In September 2016, the Chartered Management Institute reported that an incredible 70 percent of businesses are not providing even basic leadership training to new managers.
That figure has shown no reduction in the intervening five years. If anything, it is likely to have increased given the unprecedented circumstances of the past year and a half. Yet now, more than ever, businesses need leaders with the skills to motivate and inspire in order to come unscathed through these challenging times.
Manchester Consulting Group’s seminal study on the financial impact of executive coaching at the turn of the millennium is still a mainstay of MBA courses today. It showed that the average ROI for leadership training is six times the cost, with businesses recording more than 50 percent improvements in workplace relations, teamwork and overall job satisfaction.
It is interesting to note that there is little mention of technical or operational factors. When managers are promoted from within, it is invariably because they excel in these areas. However, the majority are an unknown quantity when it comes to those special factors that make a successful leader. It’s disingenuous to suggest that these are the product of nature as opposed to nurture. After all, we can all learn to improve our communication or decision making skills.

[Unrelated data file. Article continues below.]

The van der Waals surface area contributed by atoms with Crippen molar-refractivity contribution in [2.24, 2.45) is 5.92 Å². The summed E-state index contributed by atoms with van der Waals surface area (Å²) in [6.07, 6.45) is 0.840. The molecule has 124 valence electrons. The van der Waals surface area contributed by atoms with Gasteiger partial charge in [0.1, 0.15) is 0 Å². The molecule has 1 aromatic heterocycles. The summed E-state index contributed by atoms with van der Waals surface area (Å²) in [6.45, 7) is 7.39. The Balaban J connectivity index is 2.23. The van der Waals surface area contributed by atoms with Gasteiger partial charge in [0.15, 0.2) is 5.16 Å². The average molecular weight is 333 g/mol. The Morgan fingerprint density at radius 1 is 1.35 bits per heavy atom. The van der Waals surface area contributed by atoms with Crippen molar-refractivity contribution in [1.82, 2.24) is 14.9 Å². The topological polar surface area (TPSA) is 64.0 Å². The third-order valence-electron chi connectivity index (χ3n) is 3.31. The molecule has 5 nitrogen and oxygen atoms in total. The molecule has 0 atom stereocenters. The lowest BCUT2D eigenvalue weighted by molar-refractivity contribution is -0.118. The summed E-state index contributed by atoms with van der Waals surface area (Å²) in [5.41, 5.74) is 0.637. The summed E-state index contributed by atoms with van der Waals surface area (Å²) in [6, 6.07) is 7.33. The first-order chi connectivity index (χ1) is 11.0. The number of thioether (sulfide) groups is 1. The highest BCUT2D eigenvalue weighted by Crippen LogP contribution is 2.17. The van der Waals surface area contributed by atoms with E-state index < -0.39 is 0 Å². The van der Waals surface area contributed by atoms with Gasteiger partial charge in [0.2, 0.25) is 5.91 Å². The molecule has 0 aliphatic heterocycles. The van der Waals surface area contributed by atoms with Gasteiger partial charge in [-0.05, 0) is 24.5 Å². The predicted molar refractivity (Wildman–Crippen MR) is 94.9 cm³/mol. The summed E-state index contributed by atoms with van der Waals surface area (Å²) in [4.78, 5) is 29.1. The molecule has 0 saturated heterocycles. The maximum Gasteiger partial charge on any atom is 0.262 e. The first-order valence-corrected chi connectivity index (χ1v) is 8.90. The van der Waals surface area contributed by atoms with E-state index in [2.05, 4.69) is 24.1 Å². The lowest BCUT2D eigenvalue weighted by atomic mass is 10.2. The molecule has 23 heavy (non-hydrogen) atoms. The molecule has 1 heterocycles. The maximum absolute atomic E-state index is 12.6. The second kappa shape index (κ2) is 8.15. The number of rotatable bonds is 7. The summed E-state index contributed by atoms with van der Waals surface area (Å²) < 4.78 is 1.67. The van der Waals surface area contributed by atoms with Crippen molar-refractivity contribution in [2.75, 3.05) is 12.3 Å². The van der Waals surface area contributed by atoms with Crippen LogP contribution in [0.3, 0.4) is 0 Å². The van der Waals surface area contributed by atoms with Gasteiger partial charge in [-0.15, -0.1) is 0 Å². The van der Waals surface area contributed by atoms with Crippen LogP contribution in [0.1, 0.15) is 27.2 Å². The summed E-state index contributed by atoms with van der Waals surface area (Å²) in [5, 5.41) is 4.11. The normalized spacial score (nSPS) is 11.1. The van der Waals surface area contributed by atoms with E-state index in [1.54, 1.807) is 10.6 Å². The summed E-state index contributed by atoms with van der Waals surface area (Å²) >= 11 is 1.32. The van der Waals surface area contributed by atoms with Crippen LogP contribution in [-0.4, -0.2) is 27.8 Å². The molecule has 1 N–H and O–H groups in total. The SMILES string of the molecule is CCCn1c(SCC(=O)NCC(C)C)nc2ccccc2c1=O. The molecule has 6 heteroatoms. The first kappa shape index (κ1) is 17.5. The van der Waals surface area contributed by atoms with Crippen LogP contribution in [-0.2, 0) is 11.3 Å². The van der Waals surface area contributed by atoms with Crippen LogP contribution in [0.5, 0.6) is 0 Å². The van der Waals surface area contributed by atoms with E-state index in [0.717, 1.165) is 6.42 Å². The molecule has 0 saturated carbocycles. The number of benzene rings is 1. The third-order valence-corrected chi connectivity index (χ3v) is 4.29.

What Makes A Great Manager?
Thousands of pages have been written on the above question, so we certainly cannot hope to answer it fully here. However, at a minimum, a good leadership development program seeks to develop and nurture the following key qualities:
A common factor among the many studies on management performance is that empathetic behavior correlates with high productivity. Understanding leads to trust, rapport and reduced staff turnover.
Frederick Smith, the founder of FedEx said “A good manager is not a person who can do the work better than his men; he is a person who can get his men to do the work better than he can.” Assigning the right tasks to the right people is about more than playing to someone’s strengths. It is also about identifying potential and developing new employee skills.
Focusing On The Why
When tasks are transparently aligned with organizational goals, everyone feels like part of the same team. Even the most junior member of staff is clear about why his or her role is important.
This has always been a core aspect of effective management. However, it is more important now than ever in this era of remote working and geographically dispersed teams.
Of course, these qualities only scratch the surface of what it takes to be an effective and inspirational manager. But the point is that they are not skills that are necessarily acquired on an individual’s journey from operations or sales into a management role.
Leadership development should be a vital part of every business’s overriding strategy. In these turbulent times especially, it is something that cannot be left to chance.